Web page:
With today being the Solemnity of the Assumption of the Blessed Virgin Mary, the prayers, readings, and music that we heard at Mass today are all from the Solemnity. This is because, of course, on the Church’s liturgical calendar, a solemnity holds a higher rank than a Sunday in Ordinary Time. This practice forces us to focus on what a tremendous reality we celebrate on this high feast day. Mary, being taken body and soul into heaven, did not undergo any bodily corruption before entering into heaven. Further, today’s feast day is one that should inspire hope in all of us. Mary, now in heaven, prays for us constantly, lifting our prayers to Jesus and obtaining for us the graces to do what is most pleasing to him.
However, all of this means that today’s Gospel reading was not the last section of chapter six of John’s Gospel, which we would have heard today if the Solemnity of the Assumption did not occur today. For the last three weekends, we have been listening to chapter six of John’s Gospel, in which Jesus very clearly reveals his plan to give his flesh and blood as food and drink in the Eucharist.
Although we did not hear Jesus finish his bread of life discourse in John’s Gospel this weekend, there is still a powerful theological connection between the Assumption of the Blessed Virgin Mary and Jesus’ Real Presence in the Eucharist. To this end, Pope Benedict XVI wrote in his Apostolic Exhortation, Sacramentum Caritatis (The Sacrament of Charity):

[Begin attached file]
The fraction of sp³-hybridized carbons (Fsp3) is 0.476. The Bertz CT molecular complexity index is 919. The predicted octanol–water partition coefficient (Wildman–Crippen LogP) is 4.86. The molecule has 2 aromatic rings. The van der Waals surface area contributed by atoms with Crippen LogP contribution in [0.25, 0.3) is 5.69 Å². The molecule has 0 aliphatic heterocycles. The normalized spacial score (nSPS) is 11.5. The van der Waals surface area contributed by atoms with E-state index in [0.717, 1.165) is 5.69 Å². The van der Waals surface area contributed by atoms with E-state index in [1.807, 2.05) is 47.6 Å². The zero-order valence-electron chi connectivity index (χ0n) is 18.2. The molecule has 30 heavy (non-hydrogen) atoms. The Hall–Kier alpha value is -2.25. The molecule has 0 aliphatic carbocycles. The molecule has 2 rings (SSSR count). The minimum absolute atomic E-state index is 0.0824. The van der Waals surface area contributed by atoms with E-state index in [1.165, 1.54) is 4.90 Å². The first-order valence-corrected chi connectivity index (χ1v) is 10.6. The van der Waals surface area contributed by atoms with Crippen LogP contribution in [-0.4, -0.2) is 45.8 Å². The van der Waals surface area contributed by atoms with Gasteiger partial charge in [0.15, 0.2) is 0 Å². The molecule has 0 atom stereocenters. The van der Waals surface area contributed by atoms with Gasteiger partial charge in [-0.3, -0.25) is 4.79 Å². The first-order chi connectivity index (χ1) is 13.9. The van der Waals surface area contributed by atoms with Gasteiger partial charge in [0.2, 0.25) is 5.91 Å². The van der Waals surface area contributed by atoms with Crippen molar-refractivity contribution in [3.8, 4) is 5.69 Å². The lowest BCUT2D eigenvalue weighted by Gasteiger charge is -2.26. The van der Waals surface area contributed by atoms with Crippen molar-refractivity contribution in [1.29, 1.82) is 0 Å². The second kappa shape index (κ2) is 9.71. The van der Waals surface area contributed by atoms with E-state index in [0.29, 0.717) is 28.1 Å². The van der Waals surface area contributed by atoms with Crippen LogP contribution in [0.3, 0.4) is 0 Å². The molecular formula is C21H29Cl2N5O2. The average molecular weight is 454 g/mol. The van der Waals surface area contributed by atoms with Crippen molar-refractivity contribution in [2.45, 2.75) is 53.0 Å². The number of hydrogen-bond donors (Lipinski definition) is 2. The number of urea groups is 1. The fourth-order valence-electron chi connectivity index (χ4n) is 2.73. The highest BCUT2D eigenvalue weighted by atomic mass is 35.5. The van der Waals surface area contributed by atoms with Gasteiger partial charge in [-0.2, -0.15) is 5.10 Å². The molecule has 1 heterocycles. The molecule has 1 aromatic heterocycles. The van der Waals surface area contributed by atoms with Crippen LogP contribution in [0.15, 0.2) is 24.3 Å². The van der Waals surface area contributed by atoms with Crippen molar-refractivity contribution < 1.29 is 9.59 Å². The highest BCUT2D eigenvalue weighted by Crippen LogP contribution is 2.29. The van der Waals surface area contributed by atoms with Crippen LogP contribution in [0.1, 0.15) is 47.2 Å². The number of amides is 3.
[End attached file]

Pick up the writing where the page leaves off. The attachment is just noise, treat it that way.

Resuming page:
Although we are all still journeying towards the complete fulfilment of our hope, this does not mean that we cannot already gratefully acknowledge that God’s gifts to us have found their perfect fulfilment in the Virgin Mary, Mother of God and our Mother. Mary’s Assumption body and soul into heaven is for us a sign of sure hope, for it shows us, on our pilgrimage through time, the eschatological goal of which the sacrament of the Eucharist enables us even now to have a foretaste.
[…] Consequently, every time we approach the Body and Blood of Christ in the Eucharistic liturgy, we also turn to her who, by her complete fidelity, received Christ’s sacrifice for the whole Church. The Synod Fathers rightly declared that “Mary inaugurates the Church’s participation in the sacrifice of the Redeemer.” She is the Immaculata, who receives God’s gift unconditionally and is thus associated with his work of salvation. Mary of Nazareth, icon of the nascent Church, is the model for each of us, called to receive the gift that Jesus makes of himself in the Eucharist.
The “eschatological goal” mentioned above is a theological term which simply means Heaven (eschatology pertains to the four “last things:” death, judgement, Heaven, and Hell). Mary was always docile to the promptings of the Holy Spirit, and was faithful and obedient to Christ in all things. Mary showed us by the example of her own earthly life how to love Jesus perfectly, and she continues to teach us these practices today by the graces she obtains for each of us so that we might more perfectly know, love, and serve Jesus as we make our way through the difficult pilgrimage of this life. Jesus gives us the Eucharist for this very same purpose- that we might continually draw close to him and keep our focus on him throughout this life, so that we might be with him forever in Heaven. The Eucharist, being Jesus himself, is both the prize we seek to attain in Heaven, and the means by which we get there.
Blessings to you all,